- We offer a choice of three different curriculums for students to chose
- Two different batch timings to meet their need
- We have built a truly global, secular classroom with no backbenchers
- The focus is on skills and competencies with project-based and inquiry-driven learning
- Lastly, we are making schooling affordable. Studying Cambridge or Edexcel, UK Curriculum for under Rs. 70,000 per year (including travel and all other costs) is unheard of nowadays.
We have seen our students develop a global vision and a growth mindset. I am not surprised that over 200 students have published their novels. Many of them are excelling at the national level in sports, music and arts.
21K School is providing formal K-12 education in Britain and the US as well. Please tell me the differences and similarities in K-12 education in India and the rest of the world.
Private Schooling abroad is very expensive as they invest in resources and pay good salaries to their teachers. A typical private school abroad would charge fees of $6000 to $12000 per year, compared to average fees in India, which is less than $500 per year! It’s a striking difference in fees and quality. However, it is a myth that higher fees mean a better quality of schooling.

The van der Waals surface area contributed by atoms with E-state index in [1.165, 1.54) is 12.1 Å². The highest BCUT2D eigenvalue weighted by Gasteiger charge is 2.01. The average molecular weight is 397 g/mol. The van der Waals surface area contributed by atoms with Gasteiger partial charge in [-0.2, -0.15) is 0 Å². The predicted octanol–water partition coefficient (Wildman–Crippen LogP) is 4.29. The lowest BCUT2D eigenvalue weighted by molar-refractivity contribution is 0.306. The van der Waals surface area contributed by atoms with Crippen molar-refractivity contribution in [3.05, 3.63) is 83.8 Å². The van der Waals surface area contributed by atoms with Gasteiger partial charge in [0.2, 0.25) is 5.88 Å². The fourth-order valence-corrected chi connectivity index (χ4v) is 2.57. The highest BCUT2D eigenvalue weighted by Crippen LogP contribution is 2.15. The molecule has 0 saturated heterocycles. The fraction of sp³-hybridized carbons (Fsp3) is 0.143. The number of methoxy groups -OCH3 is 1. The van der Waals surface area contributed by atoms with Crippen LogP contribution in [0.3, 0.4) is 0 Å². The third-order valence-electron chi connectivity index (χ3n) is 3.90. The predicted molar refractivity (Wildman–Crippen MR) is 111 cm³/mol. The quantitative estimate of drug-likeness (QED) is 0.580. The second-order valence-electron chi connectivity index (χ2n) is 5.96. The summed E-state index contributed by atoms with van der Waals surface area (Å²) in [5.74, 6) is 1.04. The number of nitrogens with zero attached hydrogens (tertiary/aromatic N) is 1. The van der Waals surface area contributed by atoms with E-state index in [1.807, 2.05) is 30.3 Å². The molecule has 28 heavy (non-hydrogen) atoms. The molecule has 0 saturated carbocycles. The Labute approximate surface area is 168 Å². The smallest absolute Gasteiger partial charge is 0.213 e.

I can tell you from my experience that globally, every parent is the same – they want schools to deliver better education. They want better learning outcomes in all subject areas. I have never encountered a parent who says don’t make my child learn skills or don’t make him smart.
In the last three years, talking to thousands of parents has made us realise that the Indian curriculum is very popular abroad, especially in non-English speaking countries. Parents abroad, of Indian origin, and Foreign Nationals, have very high regard for the CBSE and CISCE Boards.
Strategum Eduserve Private Limited was co-founded by you. Please tell us about ‘Curriculum As A Service’ and how it benefits schools?